Understanding the driving forces of gene expression variation within human populations will provide important insights into the molecular basis of human phenotypic variation. In the genome, the gene expression variability differs among genes, and at present, most research has focused on identifying the genetic variants responsible for the within population gene expression variation. However, little is known about whether microRNAs (miRNAs), which are small noncoding RNAs modulating expression of their target genes, could have impact on the variability of gene expression. Here we demonstrate that miRNAs likely lead to the difference of expression variability among genes. With the use of the genome-wide expression data in 193 human brain samples, we show that the increased variability of gene expression is concomitant with the increased number of the miRNA seeds interacting with the target genes, suggesting a direct influence of miRNA on gene expression variability. Compared with the non-miRNA-target genes, genes targeted by more than two miRNA seeds have increased expression variability, independent of the miRNA types. In addition, single-nucleotide polymorphisms (SNPs) located in the miRNA binding sites could further increase the gene expression variability of the target genes. We propose that miRNAs are one of the driving forces causing expression variability in the human genome.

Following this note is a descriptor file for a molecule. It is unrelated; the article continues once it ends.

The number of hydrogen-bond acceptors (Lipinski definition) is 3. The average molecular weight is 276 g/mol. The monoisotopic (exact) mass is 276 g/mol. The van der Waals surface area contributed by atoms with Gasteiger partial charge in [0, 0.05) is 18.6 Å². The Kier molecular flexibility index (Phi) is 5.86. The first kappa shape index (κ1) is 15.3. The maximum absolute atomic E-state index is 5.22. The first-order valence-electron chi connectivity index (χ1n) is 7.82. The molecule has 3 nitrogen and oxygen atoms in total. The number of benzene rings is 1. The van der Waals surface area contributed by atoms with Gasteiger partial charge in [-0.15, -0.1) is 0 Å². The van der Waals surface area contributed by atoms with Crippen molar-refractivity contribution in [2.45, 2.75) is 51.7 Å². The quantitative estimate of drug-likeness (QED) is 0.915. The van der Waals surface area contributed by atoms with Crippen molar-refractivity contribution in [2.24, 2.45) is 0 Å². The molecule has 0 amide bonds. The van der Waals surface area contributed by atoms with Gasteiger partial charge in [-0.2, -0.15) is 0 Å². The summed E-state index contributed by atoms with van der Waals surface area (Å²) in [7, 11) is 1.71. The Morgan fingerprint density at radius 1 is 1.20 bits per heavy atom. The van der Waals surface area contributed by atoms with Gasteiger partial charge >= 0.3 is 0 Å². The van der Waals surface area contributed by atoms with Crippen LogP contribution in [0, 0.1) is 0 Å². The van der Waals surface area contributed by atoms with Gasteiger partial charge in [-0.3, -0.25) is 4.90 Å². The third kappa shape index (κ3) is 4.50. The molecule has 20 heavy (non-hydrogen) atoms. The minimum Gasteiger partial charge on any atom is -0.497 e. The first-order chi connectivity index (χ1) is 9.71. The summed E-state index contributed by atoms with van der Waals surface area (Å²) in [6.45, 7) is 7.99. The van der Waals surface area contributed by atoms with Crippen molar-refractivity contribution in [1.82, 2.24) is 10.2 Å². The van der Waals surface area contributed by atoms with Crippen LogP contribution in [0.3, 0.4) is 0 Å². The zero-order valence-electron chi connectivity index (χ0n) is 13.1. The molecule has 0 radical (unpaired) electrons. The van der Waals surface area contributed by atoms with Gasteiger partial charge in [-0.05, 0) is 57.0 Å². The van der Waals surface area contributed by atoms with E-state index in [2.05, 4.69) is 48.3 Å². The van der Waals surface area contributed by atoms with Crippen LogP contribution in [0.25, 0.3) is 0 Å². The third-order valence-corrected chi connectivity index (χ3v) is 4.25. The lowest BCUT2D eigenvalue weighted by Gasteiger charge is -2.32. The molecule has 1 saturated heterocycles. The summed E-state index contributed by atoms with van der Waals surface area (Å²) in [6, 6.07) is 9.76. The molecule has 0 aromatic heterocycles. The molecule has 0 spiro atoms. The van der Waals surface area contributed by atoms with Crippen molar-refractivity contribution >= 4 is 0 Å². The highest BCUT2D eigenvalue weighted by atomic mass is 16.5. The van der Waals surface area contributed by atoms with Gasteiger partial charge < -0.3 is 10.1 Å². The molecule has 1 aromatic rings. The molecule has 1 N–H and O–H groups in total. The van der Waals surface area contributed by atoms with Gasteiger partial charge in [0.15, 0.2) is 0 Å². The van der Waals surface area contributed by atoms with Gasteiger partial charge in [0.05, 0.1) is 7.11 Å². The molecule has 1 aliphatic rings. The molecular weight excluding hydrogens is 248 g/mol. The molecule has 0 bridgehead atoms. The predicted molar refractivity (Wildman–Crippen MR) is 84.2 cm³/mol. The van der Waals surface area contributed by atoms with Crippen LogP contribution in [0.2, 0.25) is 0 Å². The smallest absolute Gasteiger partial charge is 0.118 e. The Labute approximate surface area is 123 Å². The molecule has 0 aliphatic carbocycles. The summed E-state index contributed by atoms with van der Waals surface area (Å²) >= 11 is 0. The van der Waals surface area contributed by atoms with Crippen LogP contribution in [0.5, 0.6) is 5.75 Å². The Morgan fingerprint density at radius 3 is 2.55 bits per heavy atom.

View details for DOI 10.1093/nar/gkn431

    View details for Web of Science ID 000258330900017

    View details for PubMedID 18617573

  • Molecular evolution of a primate-specific microRNA family MOLECULAR BIOLOGY AND EVOLUTION Zhang, R., Wang, Y., Su, B. 2008; 25 (7): 1493-1502

    Abstract